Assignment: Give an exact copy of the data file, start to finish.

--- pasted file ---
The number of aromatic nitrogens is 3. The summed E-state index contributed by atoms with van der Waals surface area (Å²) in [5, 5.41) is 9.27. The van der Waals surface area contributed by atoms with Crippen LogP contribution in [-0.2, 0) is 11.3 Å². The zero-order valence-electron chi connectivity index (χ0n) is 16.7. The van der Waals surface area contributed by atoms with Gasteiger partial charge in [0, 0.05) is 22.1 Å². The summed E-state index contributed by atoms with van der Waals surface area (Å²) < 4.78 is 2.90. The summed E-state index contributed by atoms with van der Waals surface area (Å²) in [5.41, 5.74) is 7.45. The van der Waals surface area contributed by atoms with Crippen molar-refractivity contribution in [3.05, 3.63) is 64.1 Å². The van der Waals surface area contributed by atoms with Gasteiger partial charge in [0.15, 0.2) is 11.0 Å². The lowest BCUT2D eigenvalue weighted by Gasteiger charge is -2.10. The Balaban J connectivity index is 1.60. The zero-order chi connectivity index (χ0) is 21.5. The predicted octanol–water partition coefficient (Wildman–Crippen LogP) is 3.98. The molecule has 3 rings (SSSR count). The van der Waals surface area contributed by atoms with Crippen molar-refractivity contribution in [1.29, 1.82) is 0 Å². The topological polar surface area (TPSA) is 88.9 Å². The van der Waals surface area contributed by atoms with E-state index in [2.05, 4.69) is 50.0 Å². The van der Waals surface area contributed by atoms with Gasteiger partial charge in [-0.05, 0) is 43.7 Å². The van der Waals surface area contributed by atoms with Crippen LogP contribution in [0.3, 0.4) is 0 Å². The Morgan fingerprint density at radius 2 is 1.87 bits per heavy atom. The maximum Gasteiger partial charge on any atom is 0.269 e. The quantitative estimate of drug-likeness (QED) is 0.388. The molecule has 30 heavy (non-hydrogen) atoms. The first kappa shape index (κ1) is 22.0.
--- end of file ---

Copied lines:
The number of aromatic nitrogens is 3. The summed E-state index contributed by atoms with van der Waals surface area (Å²) in [5, 5.41) is 9.27. The van der Waals surface area contributed by atoms with Crippen LogP contribution in [-0.2, 0) is 11.3 Å². The zero-order valence-electron chi connectivity index (χ0n) is 16.7. The van der Waals surface area contributed by atoms with Gasteiger partial charge in [0, 0.05) is 22.1 Å². The summed E-state index contributed by atoms with van der Waals surface area (Å²) < 4.78 is 2.90. The summed E-state index contributed by atoms with van der Waals surface area (Å²) in [5.41, 5.74) is 7.45. The van der Waals surface area contributed by atoms with Crippen molar-refractivity contribution in [3.05, 3.63) is 64.1 Å². The van der Waals surface area contributed by atoms with Gasteiger partial charge in [0.15, 0.2) is 11.0 Å². The lowest BCUT2D eigenvalue weighted by Gasteiger charge is -2.10. The Balaban J connectivity index is 1.60. The zero-order chi connectivity index (χ0) is 21.5. The predicted octanol–water partition coefficient (Wildman–Crippen LogP) is 3.98. The molecule has 3 rings (SSSR count). The van der Waals surface area contributed by atoms with Crippen molar-refractivity contribution in [1.29, 1.82) is 0 Å². The topological polar surface area (TPSA) is 88.9 Å². The van der Waals surface area contributed by atoms with E-state index in [2.05, 4.69) is 50.0 Å². The van der Waals surface area contributed by atoms with Gasteiger partial charge in [-0.05, 0) is 43.7 Å². The van der Waals surface area contributed by atoms with Crippen LogP contribution in [0.3, 0.4) is 0 Å². The Morgan fingerprint density at radius 2 is 1.87 bits per heavy atom. The maximum Gasteiger partial charge on any atom is 0.269 e. The quantitative estimate of drug-likeness (QED) is 0.388. The molecule has 30 heavy (non-hydrogen) atoms. The first kappa shape index (κ1) is 22.0.